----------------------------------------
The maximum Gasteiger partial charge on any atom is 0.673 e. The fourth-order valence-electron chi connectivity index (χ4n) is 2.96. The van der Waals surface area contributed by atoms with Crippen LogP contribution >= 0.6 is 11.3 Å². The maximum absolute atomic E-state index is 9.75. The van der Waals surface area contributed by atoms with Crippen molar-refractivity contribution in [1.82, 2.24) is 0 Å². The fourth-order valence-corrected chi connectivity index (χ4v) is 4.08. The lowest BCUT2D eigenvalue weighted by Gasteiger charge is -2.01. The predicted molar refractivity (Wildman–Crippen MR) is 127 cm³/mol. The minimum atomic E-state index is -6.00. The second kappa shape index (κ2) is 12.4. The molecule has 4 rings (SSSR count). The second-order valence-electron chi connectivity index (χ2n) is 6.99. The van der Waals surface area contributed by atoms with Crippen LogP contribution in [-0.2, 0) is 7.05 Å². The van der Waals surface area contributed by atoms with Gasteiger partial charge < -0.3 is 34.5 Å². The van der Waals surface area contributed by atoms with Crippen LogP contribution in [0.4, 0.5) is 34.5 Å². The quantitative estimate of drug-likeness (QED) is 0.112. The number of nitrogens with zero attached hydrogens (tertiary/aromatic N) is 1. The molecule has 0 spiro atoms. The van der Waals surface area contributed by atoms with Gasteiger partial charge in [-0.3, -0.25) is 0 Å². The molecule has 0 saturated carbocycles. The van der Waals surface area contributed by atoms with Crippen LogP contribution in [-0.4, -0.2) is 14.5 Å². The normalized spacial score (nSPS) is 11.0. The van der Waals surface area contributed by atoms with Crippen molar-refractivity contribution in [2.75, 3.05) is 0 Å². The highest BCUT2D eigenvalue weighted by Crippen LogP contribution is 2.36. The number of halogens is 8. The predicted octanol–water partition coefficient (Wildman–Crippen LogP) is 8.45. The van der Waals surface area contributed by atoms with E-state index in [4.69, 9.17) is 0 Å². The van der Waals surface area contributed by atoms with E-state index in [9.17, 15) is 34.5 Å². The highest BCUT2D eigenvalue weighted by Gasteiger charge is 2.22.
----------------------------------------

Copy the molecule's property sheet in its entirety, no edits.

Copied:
The maximum Gasteiger partial charge on any atom is 0.673 e. The fourth-order valence-electron chi connectivity index (χ4n) is 2.96. The van der Waals surface area contributed by atoms with Crippen LogP contribution >= 0.6 is 11.3 Å². The maximum absolute atomic E-state index is 9.75. The van der Waals surface area contributed by atoms with Crippen molar-refractivity contribution in [1.82, 2.24) is 0 Å². The fourth-order valence-corrected chi connectivity index (χ4v) is 4.08. The lowest BCUT2D eigenvalue weighted by Gasteiger charge is -2.01. The predicted molar refractivity (Wildman–Crippen MR) is 127 cm³/mol. The minimum atomic E-state index is -6.00. The second kappa shape index (κ2) is 12.4. The molecule has 4 rings (SSSR count). The second-order valence-electron chi connectivity index (χ2n) is 6.99. The van der Waals surface area contributed by atoms with Crippen LogP contribution in [-0.2, 0) is 7.05 Å². The van der Waals surface area contributed by atoms with Gasteiger partial charge < -0.3 is 34.5 Å². The van der Waals surface area contributed by atoms with Crippen LogP contribution in [0.4, 0.5) is 34.5 Å². The quantitative estimate of drug-likeness (QED) is 0.112. The number of nitrogens with zero attached hydrogens (tertiary/aromatic N) is 1. The molecule has 0 spiro atoms. The van der Waals surface area contributed by atoms with Gasteiger partial charge in [-0.3, -0.25) is 0 Å². The molecule has 0 saturated carbocycles. The van der Waals surface area contributed by atoms with Crippen LogP contribution in [-0.4, -0.2) is 14.5 Å². The normalized spacial score (nSPS) is 11.0. The van der Waals surface area contributed by atoms with Crippen molar-refractivity contribution in [2.75, 3.05) is 0 Å². The highest BCUT2D eigenvalue weighted by Crippen LogP contribution is 2.36. The number of halogens is 8. The predicted octanol–water partition coefficient (Wildman–Crippen LogP) is 8.45. The van der Waals surface area contributed by atoms with E-state index in [4.69, 9.17) is 0 Å². The van der Waals surface area contributed by atoms with E-state index in [9.17, 15) is 34.5 Å². The highest BCUT2D eigenvalue weighted by Gasteiger charge is 2.22.